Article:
East-West vulnerable. South deals.



East-West vulnerable. South deals.
NORTH
K 7 4 3
Q 10 8
2
8 7 4 3 2
WEST EAST
9 6 10 8 5 2
7 3 2 5 4
A J 8 3 K 9 7 4
A K Q 9 J 10 5
SOUTH
A Q J
A K J 9 6
Q 10 6 5
6
The bidding:
SOUTH WEST NORTH EAST
1 Pass 2 Pass
4 Pass Pass Pass
Opening lead: King of
Here's another 'Thinking Bridge' deal composed by Eddie Kantar for players anxious to improve their bridge.
"West has a good hand but no convenient way to enter the bidding. A takeout double with a low doubleton in an unbid major is off the wall. North does best to support hearts rather than bid one spade, an unlimited response. If possible, limit a weak hand quickly.
"[The lead] looks normal. It takes a brave soul to lead some other suit when holding A K Q [x] in a suit.
"West must realize that this dummy is good for one thing and one thing only: ruffing diamonds. Club tricks, if there are any, are not going away. West must shift to a trump at trick two and, when in with a diamond, play a second trump. Because the spades are blocked, declarer can take no more than five hearts in the closed hand, one diamond ruff in dummy and three spades. Down one. Without the trump shift declarer can ruff two diamonds in dummy and make the contract.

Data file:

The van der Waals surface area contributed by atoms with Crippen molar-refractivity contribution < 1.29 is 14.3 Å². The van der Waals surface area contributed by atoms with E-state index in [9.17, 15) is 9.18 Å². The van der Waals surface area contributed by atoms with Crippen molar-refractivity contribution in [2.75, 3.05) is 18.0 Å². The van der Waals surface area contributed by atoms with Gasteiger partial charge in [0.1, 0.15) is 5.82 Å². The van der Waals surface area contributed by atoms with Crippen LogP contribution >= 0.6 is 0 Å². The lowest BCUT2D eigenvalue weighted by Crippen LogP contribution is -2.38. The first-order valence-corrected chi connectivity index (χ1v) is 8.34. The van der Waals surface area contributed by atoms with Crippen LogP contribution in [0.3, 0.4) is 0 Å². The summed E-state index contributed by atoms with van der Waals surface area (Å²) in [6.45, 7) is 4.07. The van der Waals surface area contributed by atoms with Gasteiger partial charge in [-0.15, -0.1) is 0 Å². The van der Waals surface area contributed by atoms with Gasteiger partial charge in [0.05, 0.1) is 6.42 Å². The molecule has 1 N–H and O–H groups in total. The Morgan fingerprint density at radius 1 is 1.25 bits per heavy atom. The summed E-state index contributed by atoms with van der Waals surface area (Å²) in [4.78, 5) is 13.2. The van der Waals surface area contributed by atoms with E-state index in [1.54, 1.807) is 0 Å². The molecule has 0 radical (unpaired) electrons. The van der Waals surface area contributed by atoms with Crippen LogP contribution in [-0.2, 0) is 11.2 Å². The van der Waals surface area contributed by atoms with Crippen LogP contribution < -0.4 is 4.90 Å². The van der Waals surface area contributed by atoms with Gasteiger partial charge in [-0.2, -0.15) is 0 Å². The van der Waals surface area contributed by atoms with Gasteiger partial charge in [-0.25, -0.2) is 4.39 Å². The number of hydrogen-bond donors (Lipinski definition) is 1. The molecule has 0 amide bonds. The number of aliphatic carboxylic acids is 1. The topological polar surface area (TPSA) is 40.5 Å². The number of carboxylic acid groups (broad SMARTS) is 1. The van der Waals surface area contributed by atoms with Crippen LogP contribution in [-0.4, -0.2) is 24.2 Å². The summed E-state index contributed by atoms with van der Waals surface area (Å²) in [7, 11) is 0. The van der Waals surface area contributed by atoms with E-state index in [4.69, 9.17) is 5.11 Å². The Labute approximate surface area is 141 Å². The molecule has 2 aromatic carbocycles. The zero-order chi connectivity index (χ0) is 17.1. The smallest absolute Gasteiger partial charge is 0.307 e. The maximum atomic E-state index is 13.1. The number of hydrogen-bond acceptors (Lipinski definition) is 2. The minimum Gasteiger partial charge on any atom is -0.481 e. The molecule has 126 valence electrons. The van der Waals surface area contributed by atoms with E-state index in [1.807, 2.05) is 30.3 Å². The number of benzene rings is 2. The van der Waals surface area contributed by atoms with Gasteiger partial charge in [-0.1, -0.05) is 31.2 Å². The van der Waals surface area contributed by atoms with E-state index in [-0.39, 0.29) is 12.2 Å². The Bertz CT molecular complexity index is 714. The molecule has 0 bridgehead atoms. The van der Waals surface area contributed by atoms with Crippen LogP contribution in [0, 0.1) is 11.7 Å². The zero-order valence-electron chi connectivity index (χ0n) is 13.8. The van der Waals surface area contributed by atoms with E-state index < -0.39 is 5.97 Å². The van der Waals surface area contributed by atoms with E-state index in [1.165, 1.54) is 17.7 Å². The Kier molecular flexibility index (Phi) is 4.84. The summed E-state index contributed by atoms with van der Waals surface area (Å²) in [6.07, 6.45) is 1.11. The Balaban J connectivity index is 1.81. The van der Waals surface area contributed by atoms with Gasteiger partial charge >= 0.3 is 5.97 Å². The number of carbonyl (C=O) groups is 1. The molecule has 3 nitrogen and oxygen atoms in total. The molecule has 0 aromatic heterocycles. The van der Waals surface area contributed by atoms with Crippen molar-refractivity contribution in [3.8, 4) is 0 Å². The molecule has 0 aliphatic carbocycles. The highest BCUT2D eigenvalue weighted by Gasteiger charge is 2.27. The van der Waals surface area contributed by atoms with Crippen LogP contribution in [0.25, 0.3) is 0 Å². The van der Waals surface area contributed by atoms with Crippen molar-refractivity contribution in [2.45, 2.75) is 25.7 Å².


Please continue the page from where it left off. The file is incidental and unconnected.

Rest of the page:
"When a weak dummy tables with a short suit plus trump support, trump leads are usually called for.
"As a defender, keep length parity with the dummy. East should not discard a spade holding four spades and looking at four of them in dummy."
This column is written by Tannah Hirsch and Omar Sharif. For information about Charles Goren's newsletter for bridge players, call (800) 788-1225 or write Goren Bridge Letter, P.O. Box 4410, Chicago, Ill. 60680.
& copy;2006, Tribune Media Services
Copyright 2006 Associated Press. All rights reserved. This material may not be published, broadcast, rewritten, or redistributed.

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